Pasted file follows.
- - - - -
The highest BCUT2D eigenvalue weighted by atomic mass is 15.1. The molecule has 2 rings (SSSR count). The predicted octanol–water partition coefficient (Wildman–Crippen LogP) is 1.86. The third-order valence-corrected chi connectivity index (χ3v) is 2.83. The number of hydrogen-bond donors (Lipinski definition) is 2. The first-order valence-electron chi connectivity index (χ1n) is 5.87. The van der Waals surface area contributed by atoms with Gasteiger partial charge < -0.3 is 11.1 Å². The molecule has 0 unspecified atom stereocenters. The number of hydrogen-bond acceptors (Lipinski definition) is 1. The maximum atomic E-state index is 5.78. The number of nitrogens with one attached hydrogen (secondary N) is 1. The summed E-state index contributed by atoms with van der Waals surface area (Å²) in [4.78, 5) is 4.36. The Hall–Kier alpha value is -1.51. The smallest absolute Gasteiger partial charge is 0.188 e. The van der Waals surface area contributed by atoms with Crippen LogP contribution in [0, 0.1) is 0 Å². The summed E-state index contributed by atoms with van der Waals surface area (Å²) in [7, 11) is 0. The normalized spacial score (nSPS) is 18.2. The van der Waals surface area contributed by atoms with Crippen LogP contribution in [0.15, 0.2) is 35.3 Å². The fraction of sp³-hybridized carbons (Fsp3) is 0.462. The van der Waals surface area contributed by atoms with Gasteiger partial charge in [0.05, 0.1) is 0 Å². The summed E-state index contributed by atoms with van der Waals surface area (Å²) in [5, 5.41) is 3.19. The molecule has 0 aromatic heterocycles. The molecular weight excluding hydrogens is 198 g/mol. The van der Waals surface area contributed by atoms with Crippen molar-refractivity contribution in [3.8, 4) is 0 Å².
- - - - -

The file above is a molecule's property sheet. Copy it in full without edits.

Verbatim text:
The highest BCUT2D eigenvalue weighted by atomic mass is 15.1. The molecule has 2 rings (SSSR count). The predicted octanol–water partition coefficient (Wildman–Crippen LogP) is 1.86. The third-order valence-corrected chi connectivity index (χ3v) is 2.83. The number of hydrogen-bond donors (Lipinski definition) is 2. The first-order valence-electron chi connectivity index (χ1n) is 5.87. The van der Waals surface area contributed by atoms with Gasteiger partial charge < -0.3 is 11.1 Å². The molecule has 0 unspecified atom stereocenters. The number of hydrogen-bond acceptors (Lipinski definition) is 1. The maximum atomic E-state index is 5.78. The number of nitrogens with one attached hydrogen (secondary N) is 1. The summed E-state index contributed by atoms with van der Waals surface area (Å²) in [4.78, 5) is 4.36. The Hall–Kier alpha value is -1.51. The smallest absolute Gasteiger partial charge is 0.188 e. The van der Waals surface area contributed by atoms with Crippen LogP contribution in [0, 0.1) is 0 Å². The summed E-state index contributed by atoms with van der Waals surface area (Å²) in [7, 11) is 0. The normalized spacial score (nSPS) is 18.2. The van der Waals surface area contributed by atoms with Crippen LogP contribution in [0.15, 0.2) is 35.3 Å². The fraction of sp³-hybridized carbons (Fsp3) is 0.462. The van der Waals surface area contributed by atoms with Gasteiger partial charge in [0.05, 0.1) is 0 Å². The summed E-state index contributed by atoms with van der Waals surface area (Å²) in [5, 5.41) is 3.19. The molecule has 0 aromatic heterocycles. The molecular weight excluding hydrogens is 198 g/mol. The van der Waals surface area contributed by atoms with Crippen molar-refractivity contribution in [3.8, 4) is 0 Å².